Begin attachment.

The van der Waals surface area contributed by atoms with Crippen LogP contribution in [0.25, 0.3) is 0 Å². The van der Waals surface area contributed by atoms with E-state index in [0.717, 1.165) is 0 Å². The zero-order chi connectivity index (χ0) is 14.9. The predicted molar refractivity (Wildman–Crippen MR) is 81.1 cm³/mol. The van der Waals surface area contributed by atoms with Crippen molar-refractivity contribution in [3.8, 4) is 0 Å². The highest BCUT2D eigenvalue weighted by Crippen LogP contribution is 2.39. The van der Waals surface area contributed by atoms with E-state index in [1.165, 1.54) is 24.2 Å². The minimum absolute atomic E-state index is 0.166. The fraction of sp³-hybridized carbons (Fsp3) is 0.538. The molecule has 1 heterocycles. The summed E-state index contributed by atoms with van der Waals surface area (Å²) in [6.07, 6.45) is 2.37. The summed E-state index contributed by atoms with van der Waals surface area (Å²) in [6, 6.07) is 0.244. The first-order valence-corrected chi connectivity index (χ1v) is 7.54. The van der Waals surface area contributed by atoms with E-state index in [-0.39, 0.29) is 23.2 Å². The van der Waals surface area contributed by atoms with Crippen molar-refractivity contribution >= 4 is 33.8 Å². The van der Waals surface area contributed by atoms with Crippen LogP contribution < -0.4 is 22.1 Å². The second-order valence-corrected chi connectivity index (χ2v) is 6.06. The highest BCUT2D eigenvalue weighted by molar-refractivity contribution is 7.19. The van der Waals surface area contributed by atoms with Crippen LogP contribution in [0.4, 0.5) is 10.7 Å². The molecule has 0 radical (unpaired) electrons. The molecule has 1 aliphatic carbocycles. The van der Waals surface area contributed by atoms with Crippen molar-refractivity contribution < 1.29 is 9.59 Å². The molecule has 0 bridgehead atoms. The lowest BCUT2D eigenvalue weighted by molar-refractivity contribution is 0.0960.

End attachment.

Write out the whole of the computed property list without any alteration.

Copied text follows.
The van der Waals surface area contributed by atoms with Crippen LogP contribution in [0.25, 0.3) is 0 Å². The van der Waals surface area contributed by atoms with E-state index in [0.717, 1.165) is 0 Å². The zero-order chi connectivity index (χ0) is 14.9. The predicted molar refractivity (Wildman–Crippen MR) is 81.1 cm³/mol. The van der Waals surface area contributed by atoms with Crippen molar-refractivity contribution in [3.8, 4) is 0 Å². The highest BCUT2D eigenvalue weighted by Crippen LogP contribution is 2.39. The van der Waals surface area contributed by atoms with E-state index in [1.165, 1.54) is 24.2 Å². The minimum absolute atomic E-state index is 0.166. The fraction of sp³-hybridized carbons (Fsp3) is 0.538. The molecule has 1 heterocycles. The summed E-state index contributed by atoms with van der Waals surface area (Å²) in [6.07, 6.45) is 2.37. The summed E-state index contributed by atoms with van der Waals surface area (Å²) in [6, 6.07) is 0.244. The first-order valence-corrected chi connectivity index (χ1v) is 7.54. The van der Waals surface area contributed by atoms with E-state index in [-0.39, 0.29) is 23.2 Å². The van der Waals surface area contributed by atoms with Crippen molar-refractivity contribution >= 4 is 33.8 Å². The van der Waals surface area contributed by atoms with Crippen LogP contribution < -0.4 is 22.1 Å². The second-order valence-corrected chi connectivity index (χ2v) is 6.06. The highest BCUT2D eigenvalue weighted by molar-refractivity contribution is 7.19. The van der Waals surface area contributed by atoms with Crippen LogP contribution in [0.4, 0.5) is 10.7 Å². The molecule has 0 radical (unpaired) electrons. The molecule has 1 aliphatic carbocycles. The van der Waals surface area contributed by atoms with Crippen molar-refractivity contribution < 1.29 is 9.59 Å². The molecule has 0 bridgehead atoms. The lowest BCUT2D eigenvalue weighted by molar-refractivity contribution is 0.0960.